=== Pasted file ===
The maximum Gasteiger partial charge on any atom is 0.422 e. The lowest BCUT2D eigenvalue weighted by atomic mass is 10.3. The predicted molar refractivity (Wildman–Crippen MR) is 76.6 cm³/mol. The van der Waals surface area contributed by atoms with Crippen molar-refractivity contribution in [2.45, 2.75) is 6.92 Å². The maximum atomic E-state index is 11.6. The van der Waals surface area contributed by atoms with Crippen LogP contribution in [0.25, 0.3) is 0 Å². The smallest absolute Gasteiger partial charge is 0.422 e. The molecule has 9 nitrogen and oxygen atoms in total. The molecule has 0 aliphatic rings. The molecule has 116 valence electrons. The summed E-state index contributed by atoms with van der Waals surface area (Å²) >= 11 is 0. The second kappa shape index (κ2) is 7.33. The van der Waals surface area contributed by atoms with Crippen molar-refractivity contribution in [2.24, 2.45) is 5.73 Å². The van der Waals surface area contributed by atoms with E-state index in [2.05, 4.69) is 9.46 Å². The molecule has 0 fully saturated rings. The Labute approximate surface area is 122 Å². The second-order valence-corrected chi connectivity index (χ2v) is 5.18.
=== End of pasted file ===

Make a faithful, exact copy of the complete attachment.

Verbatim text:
The maximum Gasteiger partial charge on any atom is 0.422 e. The lowest BCUT2D eigenvalue weighted by atomic mass is 10.3. The predicted molar refractivity (Wildman–Crippen MR) is 76.6 cm³/mol. The van der Waals surface area contributed by atoms with Crippen molar-refractivity contribution in [2.45, 2.75) is 6.92 Å². The maximum atomic E-state index is 11.6. The van der Waals surface area contributed by atoms with Crippen LogP contribution in [0.25, 0.3) is 0 Å². The smallest absolute Gasteiger partial charge is 0.422 e. The molecule has 9 nitrogen and oxygen atoms in total. The molecule has 0 aliphatic rings. The molecule has 116 valence electrons. The summed E-state index contributed by atoms with van der Waals surface area (Å²) >= 11 is 0. The second kappa shape index (κ2) is 7.33. The van der Waals surface area contributed by atoms with Crippen molar-refractivity contribution in [2.24, 2.45) is 5.73 Å². The van der Waals surface area contributed by atoms with E-state index in [2.05, 4.69) is 9.46 Å². The molecule has 0 fully saturated rings. The Labute approximate surface area is 122 Å². The second-order valence-corrected chi connectivity index (χ2v) is 5.18.